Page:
Productive Identity Work in I-Engineering
“I feel like it will be super cool. People will love it. They’ll say, “Who made this?” It was me. Then they’ll ask me like, “The tiny person always in the background did this? I’ll say, “Yeah, I did that…It would probably say this girl knows how to have fun, how to get down and smart when she really needs to. This girl can be fun. She could build things. She could make the world a different place and help everybody else learn how to have the type of fun she has and stuff. Little kids can do ginormous work!”
Learning and identity go hand-in-hand. Who one is, in the past, present and possible futures, is tied to the opportunities one has to learn and enact new practices and activity with others. If a young person does not have the opportunity to learn the content and practices of engineering, it would be difficult for them to enact ‘being an engineer’ in ways that will be recognized by others. At the same time, if one does not see oneself as an important part of an engineering learning community, they may resist opportunities to learn new ideas.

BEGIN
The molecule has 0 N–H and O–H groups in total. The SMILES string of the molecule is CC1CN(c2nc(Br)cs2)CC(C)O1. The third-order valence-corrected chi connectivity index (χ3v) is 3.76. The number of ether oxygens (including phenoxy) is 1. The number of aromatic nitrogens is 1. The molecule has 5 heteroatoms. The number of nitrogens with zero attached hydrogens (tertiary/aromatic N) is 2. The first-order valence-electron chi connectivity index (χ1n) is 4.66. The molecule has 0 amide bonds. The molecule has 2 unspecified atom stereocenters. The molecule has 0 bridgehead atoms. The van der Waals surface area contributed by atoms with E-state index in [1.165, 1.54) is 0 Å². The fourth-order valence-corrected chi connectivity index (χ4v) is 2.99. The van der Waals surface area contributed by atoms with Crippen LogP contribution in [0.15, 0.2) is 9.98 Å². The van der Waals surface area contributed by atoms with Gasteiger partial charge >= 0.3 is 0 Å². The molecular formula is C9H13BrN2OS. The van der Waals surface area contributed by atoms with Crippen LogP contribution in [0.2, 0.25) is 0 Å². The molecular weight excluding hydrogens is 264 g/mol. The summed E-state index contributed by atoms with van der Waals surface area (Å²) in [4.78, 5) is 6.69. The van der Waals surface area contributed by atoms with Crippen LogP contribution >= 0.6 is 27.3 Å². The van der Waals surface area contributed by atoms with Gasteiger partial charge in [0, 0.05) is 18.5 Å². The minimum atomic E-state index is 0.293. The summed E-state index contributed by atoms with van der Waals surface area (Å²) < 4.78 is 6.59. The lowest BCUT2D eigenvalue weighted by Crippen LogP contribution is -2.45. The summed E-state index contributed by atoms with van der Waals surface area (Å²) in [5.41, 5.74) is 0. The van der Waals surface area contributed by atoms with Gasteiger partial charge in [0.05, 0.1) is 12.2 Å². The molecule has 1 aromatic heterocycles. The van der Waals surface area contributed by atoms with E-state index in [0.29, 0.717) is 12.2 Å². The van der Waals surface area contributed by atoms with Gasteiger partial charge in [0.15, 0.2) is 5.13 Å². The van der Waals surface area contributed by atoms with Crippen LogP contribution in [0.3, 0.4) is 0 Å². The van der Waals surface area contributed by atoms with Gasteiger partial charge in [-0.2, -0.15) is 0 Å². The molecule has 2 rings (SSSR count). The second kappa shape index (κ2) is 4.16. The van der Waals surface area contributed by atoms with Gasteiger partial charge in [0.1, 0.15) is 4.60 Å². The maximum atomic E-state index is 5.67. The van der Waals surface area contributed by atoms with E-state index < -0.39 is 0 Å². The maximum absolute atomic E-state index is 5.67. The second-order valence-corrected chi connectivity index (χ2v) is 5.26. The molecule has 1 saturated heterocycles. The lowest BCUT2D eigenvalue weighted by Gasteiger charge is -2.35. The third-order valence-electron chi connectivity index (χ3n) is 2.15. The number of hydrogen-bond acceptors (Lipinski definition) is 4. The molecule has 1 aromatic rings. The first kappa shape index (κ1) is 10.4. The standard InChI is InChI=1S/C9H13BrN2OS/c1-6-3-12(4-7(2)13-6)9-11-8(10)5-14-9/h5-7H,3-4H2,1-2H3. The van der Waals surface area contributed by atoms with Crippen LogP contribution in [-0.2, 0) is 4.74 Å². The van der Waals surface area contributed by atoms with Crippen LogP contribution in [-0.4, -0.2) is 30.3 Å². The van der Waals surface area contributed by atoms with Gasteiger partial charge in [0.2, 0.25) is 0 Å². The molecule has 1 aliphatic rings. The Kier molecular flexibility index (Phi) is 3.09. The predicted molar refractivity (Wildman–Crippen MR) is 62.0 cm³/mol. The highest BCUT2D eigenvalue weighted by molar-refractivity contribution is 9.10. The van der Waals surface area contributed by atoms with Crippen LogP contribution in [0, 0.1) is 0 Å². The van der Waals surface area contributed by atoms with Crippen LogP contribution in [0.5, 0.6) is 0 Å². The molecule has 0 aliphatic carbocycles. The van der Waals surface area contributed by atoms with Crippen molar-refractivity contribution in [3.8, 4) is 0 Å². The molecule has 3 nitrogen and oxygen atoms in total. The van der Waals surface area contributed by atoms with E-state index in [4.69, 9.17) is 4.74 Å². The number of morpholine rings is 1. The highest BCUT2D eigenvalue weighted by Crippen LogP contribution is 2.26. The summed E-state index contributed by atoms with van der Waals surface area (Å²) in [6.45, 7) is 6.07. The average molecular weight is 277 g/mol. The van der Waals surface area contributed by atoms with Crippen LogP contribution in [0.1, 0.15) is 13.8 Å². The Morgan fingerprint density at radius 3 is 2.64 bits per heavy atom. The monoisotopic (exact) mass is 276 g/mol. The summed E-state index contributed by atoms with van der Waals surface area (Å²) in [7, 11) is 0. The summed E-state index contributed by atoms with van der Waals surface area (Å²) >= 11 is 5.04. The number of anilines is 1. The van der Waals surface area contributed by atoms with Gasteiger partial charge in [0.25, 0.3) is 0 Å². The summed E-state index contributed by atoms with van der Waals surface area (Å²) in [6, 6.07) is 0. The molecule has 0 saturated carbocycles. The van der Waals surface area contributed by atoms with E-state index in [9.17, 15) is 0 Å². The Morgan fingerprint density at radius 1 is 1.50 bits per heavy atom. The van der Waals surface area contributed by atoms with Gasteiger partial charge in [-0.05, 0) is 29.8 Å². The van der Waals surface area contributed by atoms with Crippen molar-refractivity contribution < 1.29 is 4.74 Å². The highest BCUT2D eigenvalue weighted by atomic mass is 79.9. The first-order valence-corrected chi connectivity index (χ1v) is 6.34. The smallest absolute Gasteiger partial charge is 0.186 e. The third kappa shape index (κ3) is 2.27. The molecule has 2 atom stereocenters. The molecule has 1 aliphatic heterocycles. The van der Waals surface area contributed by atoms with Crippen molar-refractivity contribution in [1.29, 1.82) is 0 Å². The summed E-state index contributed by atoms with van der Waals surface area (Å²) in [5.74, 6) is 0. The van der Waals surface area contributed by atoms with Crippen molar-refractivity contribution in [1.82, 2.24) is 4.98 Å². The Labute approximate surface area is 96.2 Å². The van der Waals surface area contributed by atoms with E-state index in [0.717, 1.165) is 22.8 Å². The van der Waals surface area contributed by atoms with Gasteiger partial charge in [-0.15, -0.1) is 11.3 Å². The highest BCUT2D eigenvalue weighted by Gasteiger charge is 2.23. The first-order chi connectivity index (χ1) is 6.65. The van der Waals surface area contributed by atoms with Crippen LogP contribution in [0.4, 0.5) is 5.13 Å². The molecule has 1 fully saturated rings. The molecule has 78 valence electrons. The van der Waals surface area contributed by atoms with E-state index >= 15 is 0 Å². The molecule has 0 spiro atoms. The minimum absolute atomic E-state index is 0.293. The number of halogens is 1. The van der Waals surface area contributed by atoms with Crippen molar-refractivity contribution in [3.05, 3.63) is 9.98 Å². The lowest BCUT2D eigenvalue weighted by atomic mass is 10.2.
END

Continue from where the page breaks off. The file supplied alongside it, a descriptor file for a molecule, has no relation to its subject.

In I-Engineering, we focus on three dimensions of identity work in engineering that we think teachers can help to shape in their classrooms:
- Knowledge and Practices
- Recognition by others for what one knows and can do
- Agency to use what one knows to make a difference
Our tools support teachers and students in creating a wide range of opportunities to recognize youth for their efforts to learn and bridge engineering and community knowledge and practice towards designing for sustainable communities.